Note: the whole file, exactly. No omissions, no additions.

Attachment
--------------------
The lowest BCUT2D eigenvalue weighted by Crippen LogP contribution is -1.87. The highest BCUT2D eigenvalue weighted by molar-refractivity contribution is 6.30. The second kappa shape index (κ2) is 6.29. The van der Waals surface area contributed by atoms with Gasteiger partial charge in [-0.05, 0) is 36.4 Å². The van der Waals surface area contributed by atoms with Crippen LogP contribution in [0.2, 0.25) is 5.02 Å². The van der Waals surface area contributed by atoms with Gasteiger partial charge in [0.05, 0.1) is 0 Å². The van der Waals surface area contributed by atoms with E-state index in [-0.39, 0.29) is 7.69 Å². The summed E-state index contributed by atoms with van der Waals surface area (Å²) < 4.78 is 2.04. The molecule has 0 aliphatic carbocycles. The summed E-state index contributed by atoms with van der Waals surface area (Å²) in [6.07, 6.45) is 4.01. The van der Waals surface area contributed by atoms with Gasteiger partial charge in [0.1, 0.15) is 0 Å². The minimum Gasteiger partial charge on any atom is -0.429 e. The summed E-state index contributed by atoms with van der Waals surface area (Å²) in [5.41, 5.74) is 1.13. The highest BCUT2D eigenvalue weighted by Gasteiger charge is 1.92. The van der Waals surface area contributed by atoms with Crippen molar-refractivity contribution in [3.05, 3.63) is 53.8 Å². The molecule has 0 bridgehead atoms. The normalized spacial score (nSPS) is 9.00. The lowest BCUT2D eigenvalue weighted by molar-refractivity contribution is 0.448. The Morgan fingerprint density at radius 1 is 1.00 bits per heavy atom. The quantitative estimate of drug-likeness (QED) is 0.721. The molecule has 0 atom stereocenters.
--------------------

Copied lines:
The lowest BCUT2D eigenvalue weighted by Crippen LogP contribution is -1.87. The highest BCUT2D eigenvalue weighted by molar-refractivity contribution is 6.30. The second kappa shape index (κ2) is 6.29. The van der Waals surface area contributed by atoms with Gasteiger partial charge in [-0.05, 0) is 36.4 Å². The van der Waals surface area contributed by atoms with Crippen LogP contribution in [0.2, 0.25) is 5.02 Å². The van der Waals surface area contributed by atoms with Gasteiger partial charge in [0.05, 0.1) is 0 Å². The van der Waals surface area contributed by atoms with E-state index in [-0.39, 0.29) is 7.69 Å². The summed E-state index contributed by atoms with van der Waals surface area (Å²) < 4.78 is 2.04. The molecule has 0 aliphatic carbocycles. The summed E-state index contributed by atoms with van der Waals surface area (Å²) in [6.07, 6.45) is 4.01. The van der Waals surface area contributed by atoms with Gasteiger partial charge in [0.1, 0.15) is 0 Å². The minimum Gasteiger partial charge on any atom is -0.429 e. The summed E-state index contributed by atoms with van der Waals surface area (Å²) in [5.41, 5.74) is 1.13. The highest BCUT2D eigenvalue weighted by Gasteiger charge is 1.92. The van der Waals surface area contributed by atoms with Crippen molar-refractivity contribution in [3.05, 3.63) is 53.8 Å². The molecule has 0 bridgehead atoms. The normalized spacial score (nSPS) is 9.00. The lowest BCUT2D eigenvalue weighted by molar-refractivity contribution is 0.448. The Morgan fingerprint density at radius 1 is 1.00 bits per heavy atom. The quantitative estimate of drug-likeness (QED) is 0.721. The molecule has 0 atom stereocenters.